When planning a trip outside Canada, the exchange rate suddenly takes on new importance. All international travellers want to find the best deal possible, but exchange rates can vary widely and change unpredictably. So here are a few tips to help you get the biggest bang for your buck.
TIP: Convert only a small amount of money before you leave.
Convert enough cash to cover your travel and transportation costs until you get to your destination. No more. Generally, you’ll get a better rate with less fees by either converting at the local bank at your destination, or using your debit/credit card while traveling.
Before you leave
1. Get the facts
Go to sites like www.xe.com to see the pure market exchange rate before you exchange money anywhere. This way, you know the base rate before any institution is able to add on administration fees and mark ups.
2. Don’t over-think it
Don’t worry too much about “timing it properly”. According to gocurrency.com, the average change for major currencies is +/- 1 per cent in any given day. This is not overly large unless you are exchanging thousands. Sometimes travellers will make many small conversions in an attempt to get the best rate on average and could end up paying more in administration and mark up fees than if they had just converted once.
3. Shop around
Check out what the after-fee rate is from your bank, foreign exchange Kiosks, and online currency converters like travelex.com. Find out who has the best effective rate going. Don’t convert yet.
4. Call your bank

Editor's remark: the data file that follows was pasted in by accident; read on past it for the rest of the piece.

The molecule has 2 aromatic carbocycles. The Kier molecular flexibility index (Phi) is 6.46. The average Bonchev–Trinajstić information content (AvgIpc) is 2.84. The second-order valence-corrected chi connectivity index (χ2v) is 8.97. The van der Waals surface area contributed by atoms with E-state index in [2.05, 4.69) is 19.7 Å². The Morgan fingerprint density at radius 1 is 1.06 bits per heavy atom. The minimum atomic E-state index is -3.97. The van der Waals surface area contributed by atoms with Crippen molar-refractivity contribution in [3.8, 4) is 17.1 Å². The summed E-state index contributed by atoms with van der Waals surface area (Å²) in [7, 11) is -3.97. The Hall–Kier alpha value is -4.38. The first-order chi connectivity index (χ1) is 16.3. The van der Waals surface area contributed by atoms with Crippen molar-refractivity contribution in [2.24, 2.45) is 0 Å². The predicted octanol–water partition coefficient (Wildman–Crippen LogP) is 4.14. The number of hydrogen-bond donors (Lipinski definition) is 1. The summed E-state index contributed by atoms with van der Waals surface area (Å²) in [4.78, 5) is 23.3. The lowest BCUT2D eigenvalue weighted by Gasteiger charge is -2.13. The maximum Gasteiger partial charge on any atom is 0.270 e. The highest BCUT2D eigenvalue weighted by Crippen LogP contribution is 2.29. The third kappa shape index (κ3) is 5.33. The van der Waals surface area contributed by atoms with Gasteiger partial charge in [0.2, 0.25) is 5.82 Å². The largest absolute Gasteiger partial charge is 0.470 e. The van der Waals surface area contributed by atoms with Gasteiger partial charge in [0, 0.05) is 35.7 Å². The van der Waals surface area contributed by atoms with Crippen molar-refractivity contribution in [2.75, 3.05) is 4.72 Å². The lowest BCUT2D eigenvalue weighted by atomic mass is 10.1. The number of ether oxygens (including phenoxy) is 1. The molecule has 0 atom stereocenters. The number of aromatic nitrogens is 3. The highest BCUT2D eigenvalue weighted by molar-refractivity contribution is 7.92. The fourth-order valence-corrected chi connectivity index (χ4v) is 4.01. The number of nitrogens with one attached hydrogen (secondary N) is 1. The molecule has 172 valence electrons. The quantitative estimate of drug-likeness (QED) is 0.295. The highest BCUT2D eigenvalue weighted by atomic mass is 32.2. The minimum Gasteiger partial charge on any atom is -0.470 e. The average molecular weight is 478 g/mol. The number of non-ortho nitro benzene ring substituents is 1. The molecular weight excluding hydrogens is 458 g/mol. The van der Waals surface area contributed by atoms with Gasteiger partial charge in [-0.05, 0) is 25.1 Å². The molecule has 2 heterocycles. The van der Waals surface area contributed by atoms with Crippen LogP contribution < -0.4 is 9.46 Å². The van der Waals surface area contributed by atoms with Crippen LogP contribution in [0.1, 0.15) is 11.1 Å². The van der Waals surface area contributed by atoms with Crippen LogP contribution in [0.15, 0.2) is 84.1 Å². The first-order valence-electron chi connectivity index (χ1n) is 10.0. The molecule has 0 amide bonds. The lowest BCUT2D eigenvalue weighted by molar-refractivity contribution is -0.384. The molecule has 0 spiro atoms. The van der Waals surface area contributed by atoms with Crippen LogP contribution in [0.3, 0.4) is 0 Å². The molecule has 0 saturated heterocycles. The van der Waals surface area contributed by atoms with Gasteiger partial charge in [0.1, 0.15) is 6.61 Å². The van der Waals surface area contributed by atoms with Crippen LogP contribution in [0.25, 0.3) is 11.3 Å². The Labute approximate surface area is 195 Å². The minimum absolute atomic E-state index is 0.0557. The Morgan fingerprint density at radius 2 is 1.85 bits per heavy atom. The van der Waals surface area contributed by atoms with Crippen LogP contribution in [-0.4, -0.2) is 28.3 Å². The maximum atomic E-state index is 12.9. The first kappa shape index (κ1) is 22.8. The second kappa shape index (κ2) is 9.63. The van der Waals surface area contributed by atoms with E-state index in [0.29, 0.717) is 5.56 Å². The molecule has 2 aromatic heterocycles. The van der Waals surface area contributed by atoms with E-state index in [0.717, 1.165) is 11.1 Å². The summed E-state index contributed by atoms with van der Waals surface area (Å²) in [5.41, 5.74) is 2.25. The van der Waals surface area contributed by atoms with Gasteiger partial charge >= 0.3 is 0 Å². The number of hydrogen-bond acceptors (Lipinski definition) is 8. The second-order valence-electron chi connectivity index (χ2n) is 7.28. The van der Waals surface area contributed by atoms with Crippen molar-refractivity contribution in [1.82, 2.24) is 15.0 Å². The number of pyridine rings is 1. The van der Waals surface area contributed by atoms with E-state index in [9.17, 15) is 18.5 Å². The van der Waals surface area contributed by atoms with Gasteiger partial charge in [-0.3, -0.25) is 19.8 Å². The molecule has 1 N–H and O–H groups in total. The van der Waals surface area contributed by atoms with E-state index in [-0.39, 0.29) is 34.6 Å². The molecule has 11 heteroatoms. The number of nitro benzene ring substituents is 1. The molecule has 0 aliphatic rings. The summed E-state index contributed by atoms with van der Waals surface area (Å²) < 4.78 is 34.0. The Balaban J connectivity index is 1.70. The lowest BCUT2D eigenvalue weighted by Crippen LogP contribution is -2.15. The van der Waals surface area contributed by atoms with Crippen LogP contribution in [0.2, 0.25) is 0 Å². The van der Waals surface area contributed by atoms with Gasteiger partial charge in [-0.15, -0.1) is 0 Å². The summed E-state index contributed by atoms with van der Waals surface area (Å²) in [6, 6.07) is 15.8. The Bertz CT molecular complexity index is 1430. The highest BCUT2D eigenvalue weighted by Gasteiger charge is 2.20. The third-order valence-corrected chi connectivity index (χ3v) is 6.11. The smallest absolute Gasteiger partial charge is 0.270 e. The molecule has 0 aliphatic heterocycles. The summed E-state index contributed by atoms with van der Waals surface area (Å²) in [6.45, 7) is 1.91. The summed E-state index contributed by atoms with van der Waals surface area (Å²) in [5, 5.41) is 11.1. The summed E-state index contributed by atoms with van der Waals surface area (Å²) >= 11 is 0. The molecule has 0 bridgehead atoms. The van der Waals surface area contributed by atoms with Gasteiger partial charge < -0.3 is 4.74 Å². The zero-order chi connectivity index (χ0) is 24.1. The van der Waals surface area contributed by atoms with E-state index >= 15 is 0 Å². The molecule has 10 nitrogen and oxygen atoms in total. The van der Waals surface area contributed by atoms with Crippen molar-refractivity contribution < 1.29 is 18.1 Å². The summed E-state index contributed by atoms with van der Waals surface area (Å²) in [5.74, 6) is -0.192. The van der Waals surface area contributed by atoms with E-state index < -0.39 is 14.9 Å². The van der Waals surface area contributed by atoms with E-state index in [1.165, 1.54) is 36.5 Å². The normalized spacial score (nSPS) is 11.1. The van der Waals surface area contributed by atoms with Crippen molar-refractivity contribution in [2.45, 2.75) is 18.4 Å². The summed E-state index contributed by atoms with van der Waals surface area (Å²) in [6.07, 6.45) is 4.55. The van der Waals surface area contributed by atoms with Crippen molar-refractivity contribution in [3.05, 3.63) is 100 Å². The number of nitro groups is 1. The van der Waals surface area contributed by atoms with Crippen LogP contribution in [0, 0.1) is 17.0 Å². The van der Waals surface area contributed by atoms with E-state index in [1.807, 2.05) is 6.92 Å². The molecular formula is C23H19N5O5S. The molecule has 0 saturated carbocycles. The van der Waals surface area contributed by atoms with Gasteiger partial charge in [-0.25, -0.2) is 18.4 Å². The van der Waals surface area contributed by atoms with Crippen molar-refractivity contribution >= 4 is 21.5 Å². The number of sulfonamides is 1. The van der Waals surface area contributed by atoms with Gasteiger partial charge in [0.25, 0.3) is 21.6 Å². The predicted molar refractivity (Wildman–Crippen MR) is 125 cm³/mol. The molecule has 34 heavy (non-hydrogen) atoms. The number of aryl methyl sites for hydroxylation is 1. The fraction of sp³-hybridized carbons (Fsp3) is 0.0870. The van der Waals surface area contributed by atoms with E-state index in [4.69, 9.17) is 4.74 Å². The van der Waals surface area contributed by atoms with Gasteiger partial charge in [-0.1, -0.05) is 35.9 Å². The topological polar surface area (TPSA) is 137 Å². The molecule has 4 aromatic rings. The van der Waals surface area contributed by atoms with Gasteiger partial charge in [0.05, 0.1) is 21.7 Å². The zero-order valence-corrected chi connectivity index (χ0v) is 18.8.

Find out what the charge for international ATM withdrawals and for debit use. Which one is cheaper? Ensure that your debit card is part of an interbank network. For example, if your debit card has the Cirrus logo on it, you should be able to use it at many international banks without a problem.
Make sure you inform the bank that you are leaving so that you don’t have your debit card frozen when you need money – the worst.
5. Call your credit card company
Often, using your credit card abroad gives you access to the best exchange rate with nominal administration fees. Find out what fees they will charge for international use (if any) and inform them that you will be leaving as well. Also ask if you have travel insurance covered with your credit card.
6. Make your choice
Once you find the lowest rate from step three, convert a small amount of money.
Once you’re there
1. Avoid exchanging money at hotels and airports.
Fees here are likely going to be very high. Hotels and airports will charge you for the convenience factor. Run away.
2. Find a local bank
Local banks will generally provide a decent rate. If you have Canadian money on you, go to the teller and exchange it here. You’ll likely get the best rate with the lowest amount of fees.
If you have your debit card, use the ATM at the local bank. This is a convenient way to get your hands on local currency at a relatively reasonable exchange rate. Since you called ahead to your bank, you should know the charge for using the ATM. Ensure you take out enough cash to make the administration fees worth it.
3. Use credit cards and debit
Generally, credit cards and debit transactions have the lowest transaction fees than ATM withdrawals. If this is the case, don’t be afraid to use your credit card and debit card for purchases. You can wrack up points, plus potentially gain access to a really great rate.
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This article is not written or edited by Global News. The author is solely responsible for the content. © Shannon Lee Simmons, 2013